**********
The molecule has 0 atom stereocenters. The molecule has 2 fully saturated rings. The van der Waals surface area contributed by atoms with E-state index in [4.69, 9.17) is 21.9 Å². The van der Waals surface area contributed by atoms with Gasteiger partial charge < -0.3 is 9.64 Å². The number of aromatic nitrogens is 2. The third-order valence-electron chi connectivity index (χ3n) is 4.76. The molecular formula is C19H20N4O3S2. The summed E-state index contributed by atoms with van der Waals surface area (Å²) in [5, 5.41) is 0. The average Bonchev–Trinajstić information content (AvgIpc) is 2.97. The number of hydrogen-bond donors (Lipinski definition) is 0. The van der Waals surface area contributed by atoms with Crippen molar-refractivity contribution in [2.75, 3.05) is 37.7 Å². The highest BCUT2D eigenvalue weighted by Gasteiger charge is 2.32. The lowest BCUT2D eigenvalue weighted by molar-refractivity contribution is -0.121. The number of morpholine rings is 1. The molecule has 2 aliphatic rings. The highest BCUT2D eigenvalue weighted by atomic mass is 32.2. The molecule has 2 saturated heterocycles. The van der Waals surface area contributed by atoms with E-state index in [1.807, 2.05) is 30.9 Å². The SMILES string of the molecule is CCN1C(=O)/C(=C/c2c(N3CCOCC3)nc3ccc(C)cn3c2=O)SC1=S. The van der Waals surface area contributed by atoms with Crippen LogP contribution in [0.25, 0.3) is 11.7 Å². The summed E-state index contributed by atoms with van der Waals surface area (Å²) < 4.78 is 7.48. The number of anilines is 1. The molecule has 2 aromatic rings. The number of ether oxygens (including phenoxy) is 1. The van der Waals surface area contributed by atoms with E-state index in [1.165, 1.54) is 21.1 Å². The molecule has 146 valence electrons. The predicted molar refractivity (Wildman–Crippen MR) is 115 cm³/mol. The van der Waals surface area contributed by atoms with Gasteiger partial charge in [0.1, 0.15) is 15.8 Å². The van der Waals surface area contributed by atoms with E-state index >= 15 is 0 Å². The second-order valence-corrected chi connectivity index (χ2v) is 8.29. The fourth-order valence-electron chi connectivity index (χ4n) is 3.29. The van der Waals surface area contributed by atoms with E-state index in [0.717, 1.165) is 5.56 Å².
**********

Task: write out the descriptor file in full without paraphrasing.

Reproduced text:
The molecule has 0 atom stereocenters. The molecule has 2 fully saturated rings. The van der Waals surface area contributed by atoms with E-state index in [4.69, 9.17) is 21.9 Å². The van der Waals surface area contributed by atoms with Gasteiger partial charge < -0.3 is 9.64 Å². The number of aromatic nitrogens is 2. The third-order valence-electron chi connectivity index (χ3n) is 4.76. The molecular formula is C19H20N4O3S2. The summed E-state index contributed by atoms with van der Waals surface area (Å²) in [5, 5.41) is 0. The average Bonchev–Trinajstić information content (AvgIpc) is 2.97. The number of hydrogen-bond donors (Lipinski definition) is 0. The van der Waals surface area contributed by atoms with Crippen molar-refractivity contribution in [2.75, 3.05) is 37.7 Å². The highest BCUT2D eigenvalue weighted by Gasteiger charge is 2.32. The lowest BCUT2D eigenvalue weighted by molar-refractivity contribution is -0.121. The number of morpholine rings is 1. The molecule has 2 aliphatic rings. The highest BCUT2D eigenvalue weighted by atomic mass is 32.2. The molecule has 2 saturated heterocycles. The van der Waals surface area contributed by atoms with E-state index in [1.807, 2.05) is 30.9 Å². The SMILES string of the molecule is CCN1C(=O)/C(=C/c2c(N3CCOCC3)nc3ccc(C)cn3c2=O)SC1=S. The van der Waals surface area contributed by atoms with Crippen LogP contribution in [0.25, 0.3) is 11.7 Å². The summed E-state index contributed by atoms with van der Waals surface area (Å²) < 4.78 is 7.48. The number of anilines is 1. The molecule has 2 aromatic rings. The number of ether oxygens (including phenoxy) is 1. The van der Waals surface area contributed by atoms with E-state index in [1.165, 1.54) is 21.1 Å². The molecule has 146 valence electrons. The predicted molar refractivity (Wildman–Crippen MR) is 115 cm³/mol. The van der Waals surface area contributed by atoms with Gasteiger partial charge in [0.1, 0.15) is 15.8 Å². The van der Waals surface area contributed by atoms with E-state index >= 15 is 0 Å². The second-order valence-corrected chi connectivity index (χ2v) is 8.29. The fourth-order valence-electron chi connectivity index (χ4n) is 3.29. The van der Waals surface area contributed by atoms with E-state index in [0.717, 1.165) is 5.56 Å².